Get a dental check before scuba-diving

COULD scuba-diving be damaging your teeth?

It may be a favoured holiday past time for many, but a study has found that around four in 10 people who dive suffer dental problems afterwards such as jaw pain and broken fillers. This is believed to be caused by the fluctuations in pressure underwater that can lead to air pockets in the roots of teeth causing a condition known as ‘tooth squeeze’.

This can become painful for those with cavities, broken or temporary fillings or an abscess. This, combined with some divers clenching their teeth against the mouthpiece can cause damage especially as in many cases the regulator is not the correct size for a diver.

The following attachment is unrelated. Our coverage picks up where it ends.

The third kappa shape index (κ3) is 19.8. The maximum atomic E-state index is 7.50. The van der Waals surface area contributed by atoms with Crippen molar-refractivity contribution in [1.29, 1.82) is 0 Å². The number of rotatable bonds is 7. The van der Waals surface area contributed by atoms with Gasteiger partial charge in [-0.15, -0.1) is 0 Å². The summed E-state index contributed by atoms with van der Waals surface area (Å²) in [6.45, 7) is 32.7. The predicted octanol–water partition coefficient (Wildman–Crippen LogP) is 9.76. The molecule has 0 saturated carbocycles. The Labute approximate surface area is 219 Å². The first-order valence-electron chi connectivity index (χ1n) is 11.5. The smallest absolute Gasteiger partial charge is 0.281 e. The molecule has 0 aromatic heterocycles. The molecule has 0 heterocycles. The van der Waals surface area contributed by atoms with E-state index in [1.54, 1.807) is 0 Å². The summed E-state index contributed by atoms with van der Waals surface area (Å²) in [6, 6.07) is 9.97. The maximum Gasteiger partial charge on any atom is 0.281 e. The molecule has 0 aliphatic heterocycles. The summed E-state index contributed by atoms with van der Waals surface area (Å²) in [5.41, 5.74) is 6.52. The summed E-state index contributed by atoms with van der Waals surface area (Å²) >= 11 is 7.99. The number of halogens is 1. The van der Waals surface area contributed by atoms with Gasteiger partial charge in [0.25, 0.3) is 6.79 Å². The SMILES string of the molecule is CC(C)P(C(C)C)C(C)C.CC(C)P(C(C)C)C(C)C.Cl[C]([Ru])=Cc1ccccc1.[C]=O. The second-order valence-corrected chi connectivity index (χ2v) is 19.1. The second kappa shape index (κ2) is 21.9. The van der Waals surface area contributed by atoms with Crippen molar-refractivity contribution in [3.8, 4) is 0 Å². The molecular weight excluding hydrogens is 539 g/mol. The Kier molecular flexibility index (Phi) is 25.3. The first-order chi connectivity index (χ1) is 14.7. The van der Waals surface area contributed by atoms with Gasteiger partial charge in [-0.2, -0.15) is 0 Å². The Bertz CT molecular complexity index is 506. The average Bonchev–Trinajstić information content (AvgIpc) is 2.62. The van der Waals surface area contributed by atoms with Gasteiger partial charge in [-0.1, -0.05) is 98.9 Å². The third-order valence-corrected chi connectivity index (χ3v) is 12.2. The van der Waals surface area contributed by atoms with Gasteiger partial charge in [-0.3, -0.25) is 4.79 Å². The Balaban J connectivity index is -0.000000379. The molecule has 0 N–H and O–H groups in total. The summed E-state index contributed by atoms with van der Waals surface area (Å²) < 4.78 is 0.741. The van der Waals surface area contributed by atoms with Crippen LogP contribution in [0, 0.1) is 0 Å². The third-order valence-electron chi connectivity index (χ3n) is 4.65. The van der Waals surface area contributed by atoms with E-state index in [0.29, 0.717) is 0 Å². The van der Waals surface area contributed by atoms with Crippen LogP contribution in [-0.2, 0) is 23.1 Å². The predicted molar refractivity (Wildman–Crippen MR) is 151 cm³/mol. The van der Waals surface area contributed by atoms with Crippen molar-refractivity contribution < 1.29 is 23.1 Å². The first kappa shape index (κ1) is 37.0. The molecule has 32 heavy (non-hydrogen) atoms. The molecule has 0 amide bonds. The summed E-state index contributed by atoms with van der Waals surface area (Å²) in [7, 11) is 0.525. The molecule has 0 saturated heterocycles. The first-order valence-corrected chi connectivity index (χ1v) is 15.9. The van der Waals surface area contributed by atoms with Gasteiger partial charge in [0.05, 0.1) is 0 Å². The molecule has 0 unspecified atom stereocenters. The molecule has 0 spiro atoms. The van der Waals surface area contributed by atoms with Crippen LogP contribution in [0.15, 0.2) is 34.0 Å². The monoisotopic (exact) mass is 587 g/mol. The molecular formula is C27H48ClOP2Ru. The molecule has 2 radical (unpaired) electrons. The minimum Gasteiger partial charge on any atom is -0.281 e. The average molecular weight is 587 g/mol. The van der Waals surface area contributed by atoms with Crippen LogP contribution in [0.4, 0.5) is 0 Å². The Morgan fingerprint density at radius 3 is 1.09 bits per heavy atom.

The study looked at the more inexperienced who dive for recreational fun rather than professionals or those who do it for a living.  

The report, published in the British Dental Journal, concluded that recreational divers should consider consulting their dentist before scuba-diving.


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